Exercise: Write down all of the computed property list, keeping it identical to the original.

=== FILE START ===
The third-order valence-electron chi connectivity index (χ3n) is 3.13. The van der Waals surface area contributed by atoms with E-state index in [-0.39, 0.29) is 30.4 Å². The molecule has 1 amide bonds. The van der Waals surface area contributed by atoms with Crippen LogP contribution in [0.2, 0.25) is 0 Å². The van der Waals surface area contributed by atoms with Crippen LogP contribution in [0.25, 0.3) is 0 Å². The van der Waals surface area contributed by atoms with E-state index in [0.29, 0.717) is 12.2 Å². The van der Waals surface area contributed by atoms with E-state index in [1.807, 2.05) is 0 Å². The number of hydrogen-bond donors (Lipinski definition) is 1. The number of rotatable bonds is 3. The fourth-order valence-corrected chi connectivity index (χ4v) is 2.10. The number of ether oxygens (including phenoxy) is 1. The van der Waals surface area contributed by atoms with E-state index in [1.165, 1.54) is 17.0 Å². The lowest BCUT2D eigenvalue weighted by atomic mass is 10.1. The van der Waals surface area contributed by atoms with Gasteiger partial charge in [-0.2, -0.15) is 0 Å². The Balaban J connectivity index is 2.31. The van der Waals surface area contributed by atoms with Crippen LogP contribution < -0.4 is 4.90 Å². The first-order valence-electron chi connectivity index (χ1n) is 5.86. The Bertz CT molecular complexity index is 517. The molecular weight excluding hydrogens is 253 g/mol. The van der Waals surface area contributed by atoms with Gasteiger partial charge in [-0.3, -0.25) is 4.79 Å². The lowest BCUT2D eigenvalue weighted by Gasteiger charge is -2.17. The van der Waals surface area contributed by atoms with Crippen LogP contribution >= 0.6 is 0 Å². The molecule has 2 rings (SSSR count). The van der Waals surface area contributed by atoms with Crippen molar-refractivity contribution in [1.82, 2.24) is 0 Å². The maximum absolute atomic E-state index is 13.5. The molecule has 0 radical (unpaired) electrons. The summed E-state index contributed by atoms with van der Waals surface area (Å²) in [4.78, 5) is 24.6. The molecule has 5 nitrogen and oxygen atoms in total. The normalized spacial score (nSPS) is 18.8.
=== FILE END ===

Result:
The third-order valence-electron chi connectivity index (χ3n) is 3.13. The van der Waals surface area contributed by atoms with E-state index in [-0.39, 0.29) is 30.4 Å². The molecule has 1 amide bonds. The van der Waals surface area contributed by atoms with Crippen LogP contribution in [0.2, 0.25) is 0 Å². The van der Waals surface area contributed by atoms with Crippen LogP contribution in [0.25, 0.3) is 0 Å². The van der Waals surface area contributed by atoms with E-state index in [0.29, 0.717) is 12.2 Å². The van der Waals surface area contributed by atoms with E-state index in [1.807, 2.05) is 0 Å². The number of hydrogen-bond donors (Lipinski definition) is 1. The number of rotatable bonds is 3. The fourth-order valence-corrected chi connectivity index (χ4v) is 2.10. The number of ether oxygens (including phenoxy) is 1. The van der Waals surface area contributed by atoms with E-state index in [1.165, 1.54) is 17.0 Å². The lowest BCUT2D eigenvalue weighted by atomic mass is 10.1. The van der Waals surface area contributed by atoms with Gasteiger partial charge in [-0.2, -0.15) is 0 Å². The Balaban J connectivity index is 2.31. The van der Waals surface area contributed by atoms with Crippen LogP contribution < -0.4 is 4.90 Å². The first-order valence-electron chi connectivity index (χ1n) is 5.86. The Bertz CT molecular complexity index is 517. The molecular weight excluding hydrogens is 253 g/mol. The van der Waals surface area contributed by atoms with Gasteiger partial charge in [-0.3, -0.25) is 4.79 Å². The lowest BCUT2D eigenvalue weighted by Gasteiger charge is -2.17. The van der Waals surface area contributed by atoms with Crippen LogP contribution >= 0.6 is 0 Å². The molecule has 2 rings (SSSR count). The van der Waals surface area contributed by atoms with Crippen molar-refractivity contribution in [1.82, 2.24) is 0 Å². The maximum absolute atomic E-state index is 13.5. The molecule has 0 radical (unpaired) electrons. The summed E-state index contributed by atoms with van der Waals surface area (Å²) in [4.78, 5) is 24.6. The molecule has 5 nitrogen and oxygen atoms in total. The normalized spacial score (nSPS) is 18.8.